Alex Rodriguez did the right thing and stepped forward to admit he used steroids from 2001-2003 while playing for the Texas Rangers.
A-Rod told ESPN’s Peter Gammons in an interview, “Back then it was a different culture. It was very loose. I was young. I was stupid. I was naive, and I wanted to prove to everyone that, you know, I was worth, you know- and being one of the greatest players of all time. ”
Rodriguez’s confession came two days after a published report issued by Sports Illustrated stated that he had failed a survey test administered in 2003 by Major League Baseball to determine how rampant steroid usage was in the sport. Rodriguez tested positive for Primobolan and testosterone.
However, the testing was done with a condition of anonymity and players who tested positive for banned substances were not subject to punishment at the time.
Rodriguez also told ESPN that he was young and naïve and made a mistake.
“It was such a loosey-goosey era. I’m guilty for a lot of things. I’m guilty for being negligent, naive, not asking all the right questions,” Rodriguez said. “To be quite honest, I don’t know exactly what substance I was guilty of using.”
A-Rod offered his apologies for his actions.
“And I did take a banned substance and, you know, for that I’m very sorry and deeply regretful. And although it was the culture back then and Major League Baseball overall was very-I just feel that-You know, I’m just sorry. I’m sorry for that time. I’m sorry to fans. I’m sorry for my fans in Texas. It wasn’t until then that I ever thought about substance of any kind, and since then I’ve proved to myself and to everyone that I don’t need any of that.”
Rodriguez’s name was one of 104 names included on a list that was cited by the Sports Illustrated. His admission directly contradicts the statements he made in a 2007 interview on 60 Minutes in which he said he had never taken steroids, human growth hormone or any other performance enhancing drug to compete.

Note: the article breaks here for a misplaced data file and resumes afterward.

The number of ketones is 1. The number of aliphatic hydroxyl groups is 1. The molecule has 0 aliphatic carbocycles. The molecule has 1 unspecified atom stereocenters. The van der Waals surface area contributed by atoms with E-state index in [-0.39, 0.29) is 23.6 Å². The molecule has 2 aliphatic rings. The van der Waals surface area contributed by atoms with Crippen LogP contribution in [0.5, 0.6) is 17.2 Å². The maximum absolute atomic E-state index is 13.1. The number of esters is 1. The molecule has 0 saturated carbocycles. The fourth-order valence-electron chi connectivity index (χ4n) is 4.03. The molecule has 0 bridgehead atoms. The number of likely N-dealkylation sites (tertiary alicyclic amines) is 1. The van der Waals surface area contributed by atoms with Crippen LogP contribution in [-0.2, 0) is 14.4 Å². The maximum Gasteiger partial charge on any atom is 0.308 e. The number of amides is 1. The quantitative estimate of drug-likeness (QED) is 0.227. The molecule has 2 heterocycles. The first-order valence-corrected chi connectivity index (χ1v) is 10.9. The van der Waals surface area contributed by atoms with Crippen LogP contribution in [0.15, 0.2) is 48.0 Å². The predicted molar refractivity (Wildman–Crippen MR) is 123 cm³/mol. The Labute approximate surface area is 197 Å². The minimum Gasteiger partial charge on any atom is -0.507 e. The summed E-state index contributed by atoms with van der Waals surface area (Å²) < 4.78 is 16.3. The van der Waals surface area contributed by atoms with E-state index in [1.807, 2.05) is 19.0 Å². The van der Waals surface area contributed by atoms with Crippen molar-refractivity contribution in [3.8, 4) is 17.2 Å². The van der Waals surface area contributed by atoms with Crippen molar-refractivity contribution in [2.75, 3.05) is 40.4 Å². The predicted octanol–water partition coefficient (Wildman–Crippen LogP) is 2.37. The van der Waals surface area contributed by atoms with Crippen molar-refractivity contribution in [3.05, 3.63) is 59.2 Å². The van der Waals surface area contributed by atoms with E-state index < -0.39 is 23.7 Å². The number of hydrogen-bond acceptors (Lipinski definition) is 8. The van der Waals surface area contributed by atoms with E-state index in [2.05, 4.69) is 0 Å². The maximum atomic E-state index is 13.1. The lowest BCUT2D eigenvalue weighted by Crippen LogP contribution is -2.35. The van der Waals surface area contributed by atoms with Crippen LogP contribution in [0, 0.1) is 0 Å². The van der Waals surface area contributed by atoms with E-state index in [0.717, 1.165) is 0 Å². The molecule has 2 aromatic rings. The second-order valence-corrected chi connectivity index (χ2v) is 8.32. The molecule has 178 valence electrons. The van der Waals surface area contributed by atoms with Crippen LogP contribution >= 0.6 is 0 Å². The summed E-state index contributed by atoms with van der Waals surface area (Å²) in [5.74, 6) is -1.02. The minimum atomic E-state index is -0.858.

“I’ve never felt overmatched on the baseball field,” he said at that time. “I felt that if I did my, my work as I’ve done since I was, you know, a rookie back in Seattle, I didn’t have a problem competing at any level.”
A-Rod’s name has frequently appeared in the sports section and tabloids in recent months. He and his wife Cynthia divorced after the ex-Mrs. Rodriguez filed for divorce and referred to A-Rod’s alleged adultery. Rodriguez was romantically linked to Madonna, but both denied an amorous involvement or that it was a reason that Madonna, too, divorced her husband director Guy Ritchie.
Just last month Rodriguez was a major subject of attention in Joe Torre’s new book The Yankee Years where Torre painted Rodriguez as a narcissist who craved attention and was more worried about he looked in a situation than just getting the job done. Torre also referred to A-Rod’s “single white female” obsession with Derek Jeter.
Now Rodriguez comes as the latest big name to pop up in the never ending steroid scandal. However, by getting out in front of the story and admitting he used illegal performance enhancing drugs A-Rod has avoided the same trappings that have snared the likes of Barry Bonds, Roger Clemens, Mark McGwire and Rafael Palmeiro. Oh sure, he’ll have to answer a gazillion questions down the road, but what he may have done is save his bid to enter baseball’s Hall of Fame after he hangs up his spikes.
America loves to forgive. Just look at Andy Pettitte and Jason Giambi. They made their mea culpas about using illegal substances and have pretty much been left alone. And let’s face it, A-Rod is correct in saying he was just a dumb kid when he did what he did. The same line Michael Phelps used when he got caught performing mouth-to-mouth on a bong full of Marijuana. Phelps will lose some endorsements for a time, but eventually he’ll work his way back into everyone’s good graces. Alex Rodriguez can do the same. He just has to use his smarts and avoid controversial situations. That often proves to be a very tough task for Mr. Rodriguez.
I bet there is one person who would probably like to thank A-Rod for taking the heat off him, and that would be Joe Torre. Thanks to A-Rod’s latest fall down the stairs Torre moved to the back burner.
Correction: In my article on Saturday, “Steroids Scandal Could Take Down A-Rod ,” I inadvertently said A-Rod, who denied using steroids in an interview on 60 Minutes, gave that interview in 2003. The correct year was 2007.